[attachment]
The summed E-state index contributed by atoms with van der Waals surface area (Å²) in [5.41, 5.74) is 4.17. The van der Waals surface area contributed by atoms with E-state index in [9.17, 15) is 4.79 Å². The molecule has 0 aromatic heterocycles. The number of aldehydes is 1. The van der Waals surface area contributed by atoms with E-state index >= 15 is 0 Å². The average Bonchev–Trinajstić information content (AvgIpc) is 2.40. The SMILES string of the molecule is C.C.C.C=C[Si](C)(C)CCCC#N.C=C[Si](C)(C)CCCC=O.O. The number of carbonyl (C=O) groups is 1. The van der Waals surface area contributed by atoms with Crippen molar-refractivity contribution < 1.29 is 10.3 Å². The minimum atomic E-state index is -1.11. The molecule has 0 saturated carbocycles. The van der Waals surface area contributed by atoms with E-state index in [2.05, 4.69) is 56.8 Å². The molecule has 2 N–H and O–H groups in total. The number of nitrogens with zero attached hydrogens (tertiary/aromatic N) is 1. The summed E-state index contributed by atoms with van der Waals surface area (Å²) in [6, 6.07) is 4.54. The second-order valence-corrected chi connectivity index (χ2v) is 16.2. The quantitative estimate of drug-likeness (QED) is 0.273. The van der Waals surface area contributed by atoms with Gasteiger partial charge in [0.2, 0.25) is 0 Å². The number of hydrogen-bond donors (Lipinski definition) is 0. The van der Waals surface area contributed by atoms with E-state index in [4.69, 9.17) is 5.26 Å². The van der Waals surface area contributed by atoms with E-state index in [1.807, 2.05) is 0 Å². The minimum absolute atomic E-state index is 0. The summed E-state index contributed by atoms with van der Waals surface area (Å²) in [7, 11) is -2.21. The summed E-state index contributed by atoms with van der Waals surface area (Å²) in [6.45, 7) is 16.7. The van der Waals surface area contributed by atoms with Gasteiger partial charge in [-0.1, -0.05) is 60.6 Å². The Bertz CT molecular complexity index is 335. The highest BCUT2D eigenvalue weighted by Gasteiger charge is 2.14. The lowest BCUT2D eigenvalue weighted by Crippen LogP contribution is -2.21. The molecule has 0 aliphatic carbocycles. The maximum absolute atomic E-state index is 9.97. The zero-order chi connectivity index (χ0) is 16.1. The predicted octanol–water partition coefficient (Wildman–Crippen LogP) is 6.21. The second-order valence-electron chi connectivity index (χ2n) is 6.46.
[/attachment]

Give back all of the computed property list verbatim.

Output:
The summed E-state index contributed by atoms with van der Waals surface area (Å²) in [5.41, 5.74) is 4.17. The van der Waals surface area contributed by atoms with E-state index in [9.17, 15) is 4.79 Å². The molecule has 0 aromatic heterocycles. The number of aldehydes is 1. The van der Waals surface area contributed by atoms with E-state index >= 15 is 0 Å². The average Bonchev–Trinajstić information content (AvgIpc) is 2.40. The SMILES string of the molecule is C.C.C.C=C[Si](C)(C)CCCC#N.C=C[Si](C)(C)CCCC=O.O. The number of carbonyl (C=O) groups is 1. The van der Waals surface area contributed by atoms with Crippen molar-refractivity contribution < 1.29 is 10.3 Å². The minimum atomic E-state index is -1.11. The molecule has 0 saturated carbocycles. The van der Waals surface area contributed by atoms with E-state index in [2.05, 4.69) is 56.8 Å². The molecule has 2 N–H and O–H groups in total. The number of nitrogens with zero attached hydrogens (tertiary/aromatic N) is 1. The summed E-state index contributed by atoms with van der Waals surface area (Å²) in [6, 6.07) is 4.54. The second-order valence-corrected chi connectivity index (χ2v) is 16.2. The quantitative estimate of drug-likeness (QED) is 0.273. The van der Waals surface area contributed by atoms with Gasteiger partial charge in [0.2, 0.25) is 0 Å². The number of hydrogen-bond donors (Lipinski definition) is 0. The van der Waals surface area contributed by atoms with E-state index in [4.69, 9.17) is 5.26 Å². The van der Waals surface area contributed by atoms with E-state index in [1.807, 2.05) is 0 Å². The minimum absolute atomic E-state index is 0. The summed E-state index contributed by atoms with van der Waals surface area (Å²) in [7, 11) is -2.21. The summed E-state index contributed by atoms with van der Waals surface area (Å²) in [6.45, 7) is 16.7. The van der Waals surface area contributed by atoms with Gasteiger partial charge in [-0.1, -0.05) is 60.6 Å². The Bertz CT molecular complexity index is 335. The highest BCUT2D eigenvalue weighted by Gasteiger charge is 2.14. The lowest BCUT2D eigenvalue weighted by Crippen LogP contribution is -2.21. The molecule has 0 aliphatic carbocycles. The maximum absolute atomic E-state index is 9.97. The zero-order chi connectivity index (χ0) is 16.1. The predicted octanol–water partition coefficient (Wildman–Crippen LogP) is 6.21. The second-order valence-electron chi connectivity index (χ2n) is 6.46.